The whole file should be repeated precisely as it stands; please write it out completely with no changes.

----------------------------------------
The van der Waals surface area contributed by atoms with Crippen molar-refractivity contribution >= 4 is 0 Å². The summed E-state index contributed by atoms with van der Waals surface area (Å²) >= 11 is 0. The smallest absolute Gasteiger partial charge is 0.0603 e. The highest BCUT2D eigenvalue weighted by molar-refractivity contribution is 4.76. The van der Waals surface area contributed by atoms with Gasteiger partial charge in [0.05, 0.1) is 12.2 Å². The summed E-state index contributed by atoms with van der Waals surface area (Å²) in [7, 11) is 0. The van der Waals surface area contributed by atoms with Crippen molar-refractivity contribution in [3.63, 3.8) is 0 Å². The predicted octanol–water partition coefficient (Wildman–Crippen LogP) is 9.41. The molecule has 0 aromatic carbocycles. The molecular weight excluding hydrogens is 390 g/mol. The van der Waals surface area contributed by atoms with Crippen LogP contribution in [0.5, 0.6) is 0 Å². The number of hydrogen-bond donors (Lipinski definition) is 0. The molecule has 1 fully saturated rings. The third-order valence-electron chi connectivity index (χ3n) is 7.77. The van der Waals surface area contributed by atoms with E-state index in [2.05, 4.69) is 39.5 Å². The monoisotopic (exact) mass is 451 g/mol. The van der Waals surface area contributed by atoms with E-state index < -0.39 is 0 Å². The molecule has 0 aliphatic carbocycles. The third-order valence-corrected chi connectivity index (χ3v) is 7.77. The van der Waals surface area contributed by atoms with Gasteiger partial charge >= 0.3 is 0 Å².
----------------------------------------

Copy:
The van der Waals surface area contributed by atoms with Crippen molar-refractivity contribution >= 4 is 0 Å². The summed E-state index contributed by atoms with van der Waals surface area (Å²) >= 11 is 0. The smallest absolute Gasteiger partial charge is 0.0603 e. The highest BCUT2D eigenvalue weighted by molar-refractivity contribution is 4.76. The van der Waals surface area contributed by atoms with Gasteiger partial charge in [0.05, 0.1) is 12.2 Å². The summed E-state index contributed by atoms with van der Waals surface area (Å²) in [7, 11) is 0. The van der Waals surface area contributed by atoms with Crippen molar-refractivity contribution in [3.63, 3.8) is 0 Å². The predicted octanol–water partition coefficient (Wildman–Crippen LogP) is 9.41. The molecule has 0 aromatic carbocycles. The molecular weight excluding hydrogens is 390 g/mol. The van der Waals surface area contributed by atoms with Crippen LogP contribution in [0.5, 0.6) is 0 Å². The number of hydrogen-bond donors (Lipinski definition) is 0. The molecule has 1 fully saturated rings. The third-order valence-electron chi connectivity index (χ3n) is 7.77. The van der Waals surface area contributed by atoms with E-state index in [2.05, 4.69) is 39.5 Å². The monoisotopic (exact) mass is 451 g/mol. The van der Waals surface area contributed by atoms with E-state index < -0.39 is 0 Å². The molecule has 0 aliphatic carbocycles. The third-order valence-corrected chi connectivity index (χ3v) is 7.77. The van der Waals surface area contributed by atoms with Gasteiger partial charge >= 0.3 is 0 Å².